Chocolate Feature Exercise
A small, brown package sits in front of you. If you pick it up and pull
back the wrapping, you will reveal a glint of silver foil. Pull that back,
too, and while you may not find a Golden Ticket inside, you will find
another kind of treasure: chocolate.
Chocolate, beloved by chocoholics everywhere, has saturated the world's
consciousness since ancient times. Today, it is a sweet, melt-in-your-mouth
treat found everywhere-possibly even in health food stores because chocolate,
it seems, is not as unhealthy as most people think.
The ancient Mayans planted the first known cocoa plantation around A.D. 600. They used the seeds produced by Thebroma cacao trees to make foamy, spicy "chocolatl" drinks. The Mayans and the Aztecs enjoyed this bitter liquid for more than 800 years before Europeans arrived in America.
The ancient peoples believed consuming chocolatl brought a person knowledge
and wisdom. Also, chocolate's contemporary reputation as an aphrodisiac
has its roots in ancient beliefs that the drink increased sexual libido.
Truly, the product of the Thebroma cacao lived up to its Greek name, the
"food of the gods."
Spanish explorer Hernando Cortez popularized chocolate in the Old World
in the 16th century. The Spanish altered the chocolatl to suit more European
tastes, adding sugar and other flavorings. Drinking chocolate became a
favorite beverage of the elite, who were the only people who could afford
its high price until the Industrial Revolution. Solid eating chocolate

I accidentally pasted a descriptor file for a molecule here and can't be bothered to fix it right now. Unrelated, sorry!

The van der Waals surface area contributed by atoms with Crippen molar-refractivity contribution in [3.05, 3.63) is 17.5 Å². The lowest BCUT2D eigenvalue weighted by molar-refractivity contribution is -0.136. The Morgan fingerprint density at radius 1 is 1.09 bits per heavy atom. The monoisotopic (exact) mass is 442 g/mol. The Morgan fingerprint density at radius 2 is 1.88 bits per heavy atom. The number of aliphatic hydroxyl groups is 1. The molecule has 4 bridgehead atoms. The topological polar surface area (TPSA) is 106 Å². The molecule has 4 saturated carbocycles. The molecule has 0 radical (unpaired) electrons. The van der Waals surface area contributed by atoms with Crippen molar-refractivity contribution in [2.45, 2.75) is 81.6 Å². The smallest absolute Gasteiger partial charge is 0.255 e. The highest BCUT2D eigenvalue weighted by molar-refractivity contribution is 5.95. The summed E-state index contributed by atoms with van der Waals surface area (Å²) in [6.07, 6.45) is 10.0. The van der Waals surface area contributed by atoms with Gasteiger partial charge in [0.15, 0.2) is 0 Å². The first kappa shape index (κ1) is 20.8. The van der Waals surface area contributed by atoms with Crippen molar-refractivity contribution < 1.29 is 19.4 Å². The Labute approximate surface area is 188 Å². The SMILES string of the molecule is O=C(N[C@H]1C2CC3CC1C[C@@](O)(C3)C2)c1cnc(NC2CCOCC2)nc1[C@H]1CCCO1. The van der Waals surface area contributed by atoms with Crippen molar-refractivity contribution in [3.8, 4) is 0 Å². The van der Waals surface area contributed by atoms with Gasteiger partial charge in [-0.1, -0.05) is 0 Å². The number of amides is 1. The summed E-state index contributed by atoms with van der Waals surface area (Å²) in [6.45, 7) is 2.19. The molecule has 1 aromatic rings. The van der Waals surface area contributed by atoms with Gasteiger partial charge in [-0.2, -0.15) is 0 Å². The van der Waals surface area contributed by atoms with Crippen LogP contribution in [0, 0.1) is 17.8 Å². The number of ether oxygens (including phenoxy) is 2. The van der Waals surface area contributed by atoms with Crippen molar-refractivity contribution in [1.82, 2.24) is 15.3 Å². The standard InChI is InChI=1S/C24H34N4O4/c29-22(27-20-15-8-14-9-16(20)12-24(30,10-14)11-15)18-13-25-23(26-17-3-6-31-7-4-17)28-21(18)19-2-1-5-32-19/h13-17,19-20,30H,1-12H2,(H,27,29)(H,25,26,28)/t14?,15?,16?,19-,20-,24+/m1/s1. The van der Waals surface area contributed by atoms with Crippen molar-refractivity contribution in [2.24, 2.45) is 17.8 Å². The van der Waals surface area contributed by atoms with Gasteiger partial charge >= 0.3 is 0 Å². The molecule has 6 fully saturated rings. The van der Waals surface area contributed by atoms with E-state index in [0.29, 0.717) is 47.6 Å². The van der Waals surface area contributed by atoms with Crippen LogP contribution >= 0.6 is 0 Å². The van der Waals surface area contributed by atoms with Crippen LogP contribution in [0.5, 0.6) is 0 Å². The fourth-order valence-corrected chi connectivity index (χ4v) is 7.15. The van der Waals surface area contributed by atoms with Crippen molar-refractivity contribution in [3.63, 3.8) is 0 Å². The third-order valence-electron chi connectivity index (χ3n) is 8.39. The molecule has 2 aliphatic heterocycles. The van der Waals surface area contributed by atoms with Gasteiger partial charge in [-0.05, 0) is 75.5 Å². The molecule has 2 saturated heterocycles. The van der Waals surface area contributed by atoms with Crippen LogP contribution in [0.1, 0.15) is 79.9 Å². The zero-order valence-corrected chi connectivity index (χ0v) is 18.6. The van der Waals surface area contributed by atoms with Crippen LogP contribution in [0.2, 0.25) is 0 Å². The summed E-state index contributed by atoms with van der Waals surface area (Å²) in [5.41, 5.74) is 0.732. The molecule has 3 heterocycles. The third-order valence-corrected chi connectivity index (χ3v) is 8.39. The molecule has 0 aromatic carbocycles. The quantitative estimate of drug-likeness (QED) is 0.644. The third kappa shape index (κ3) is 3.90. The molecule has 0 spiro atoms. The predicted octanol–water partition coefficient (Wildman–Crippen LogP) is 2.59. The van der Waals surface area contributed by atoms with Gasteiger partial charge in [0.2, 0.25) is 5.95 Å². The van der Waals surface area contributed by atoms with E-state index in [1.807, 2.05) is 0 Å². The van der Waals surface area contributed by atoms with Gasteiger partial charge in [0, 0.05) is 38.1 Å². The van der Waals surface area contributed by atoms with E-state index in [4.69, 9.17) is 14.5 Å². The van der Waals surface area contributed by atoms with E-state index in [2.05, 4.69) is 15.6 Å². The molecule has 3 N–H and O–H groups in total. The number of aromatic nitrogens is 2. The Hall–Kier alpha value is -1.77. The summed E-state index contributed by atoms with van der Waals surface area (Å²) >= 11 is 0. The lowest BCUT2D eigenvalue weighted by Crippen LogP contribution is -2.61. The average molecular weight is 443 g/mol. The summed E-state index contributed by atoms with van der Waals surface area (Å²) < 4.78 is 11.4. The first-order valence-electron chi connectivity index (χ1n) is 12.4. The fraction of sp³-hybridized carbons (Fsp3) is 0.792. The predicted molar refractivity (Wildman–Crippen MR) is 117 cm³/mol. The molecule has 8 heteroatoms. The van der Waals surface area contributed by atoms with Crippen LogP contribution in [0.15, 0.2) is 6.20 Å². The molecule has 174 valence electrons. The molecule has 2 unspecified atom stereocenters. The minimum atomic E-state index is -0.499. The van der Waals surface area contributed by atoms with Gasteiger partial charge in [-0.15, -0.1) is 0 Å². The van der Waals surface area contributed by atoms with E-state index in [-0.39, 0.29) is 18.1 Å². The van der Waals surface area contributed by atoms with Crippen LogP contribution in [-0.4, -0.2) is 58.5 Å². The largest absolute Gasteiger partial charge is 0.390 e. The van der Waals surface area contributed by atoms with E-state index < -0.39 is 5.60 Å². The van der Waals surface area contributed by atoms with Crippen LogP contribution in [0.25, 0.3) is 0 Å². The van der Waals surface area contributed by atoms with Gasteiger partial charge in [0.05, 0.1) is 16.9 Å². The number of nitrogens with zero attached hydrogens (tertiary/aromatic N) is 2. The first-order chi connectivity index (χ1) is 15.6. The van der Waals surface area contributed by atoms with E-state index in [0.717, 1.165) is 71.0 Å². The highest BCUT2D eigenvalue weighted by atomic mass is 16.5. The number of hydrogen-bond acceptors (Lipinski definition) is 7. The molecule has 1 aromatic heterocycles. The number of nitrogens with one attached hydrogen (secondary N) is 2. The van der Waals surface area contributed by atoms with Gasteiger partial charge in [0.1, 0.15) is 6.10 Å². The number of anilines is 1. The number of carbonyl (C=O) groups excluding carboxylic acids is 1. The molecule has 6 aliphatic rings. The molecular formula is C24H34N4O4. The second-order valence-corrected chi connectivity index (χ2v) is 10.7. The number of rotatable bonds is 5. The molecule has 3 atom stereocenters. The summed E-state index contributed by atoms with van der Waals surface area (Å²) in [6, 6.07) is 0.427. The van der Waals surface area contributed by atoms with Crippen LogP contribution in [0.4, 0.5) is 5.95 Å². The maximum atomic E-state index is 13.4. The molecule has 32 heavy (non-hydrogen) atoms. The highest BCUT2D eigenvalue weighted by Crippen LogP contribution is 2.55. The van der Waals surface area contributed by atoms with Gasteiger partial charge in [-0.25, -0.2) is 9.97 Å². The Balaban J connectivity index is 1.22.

and milk chocolate were invented in the late 19th century.
Today, people all over the world consume chocolate. The Swiss eat the
most chocolate per capita at more than 22 pounds a year. The United States,
although it ranks ninth in per capita consumption, is the world's biggest
importer of cocoa beans. It takes in almost a quarter of the world's supply
each year. Most of the world's cocoa supply is produced in three countries:
Ivory Coast, Ghana and Indonesia.
The good news about this universal treat is that it is not nearly as unhealthy as most people think. A typical chocolate bar has no more caffeine than a cup of decaffeinated coffee. In addition, the main saturated fat in chocolate, stearic acid, does not raise blood cholesterol levels. Also, a study by the University of Pennsylvania School of Medicine, released on Feb. 14, has demonstrated that chocolate does not cause acne.
Chocolate bars may actually have some very healthy properties. They are
a major source of magnesium and copper, minerals essential to body development
and maintenance. Also, a Harvard University study has shown that people
who eat chocolate and candy may live almost a year longer than people
who do not. The reasons for this result are unclear, but it does indicate
that perhaps eating chocolate is not as bad as most people think.
So don't turn away from that little brown package. Go ahead, unwrap it and enjoy the pleasures of chocolate.
Copyright © 2002 Colleen Fischer | Last updated October 7, 2002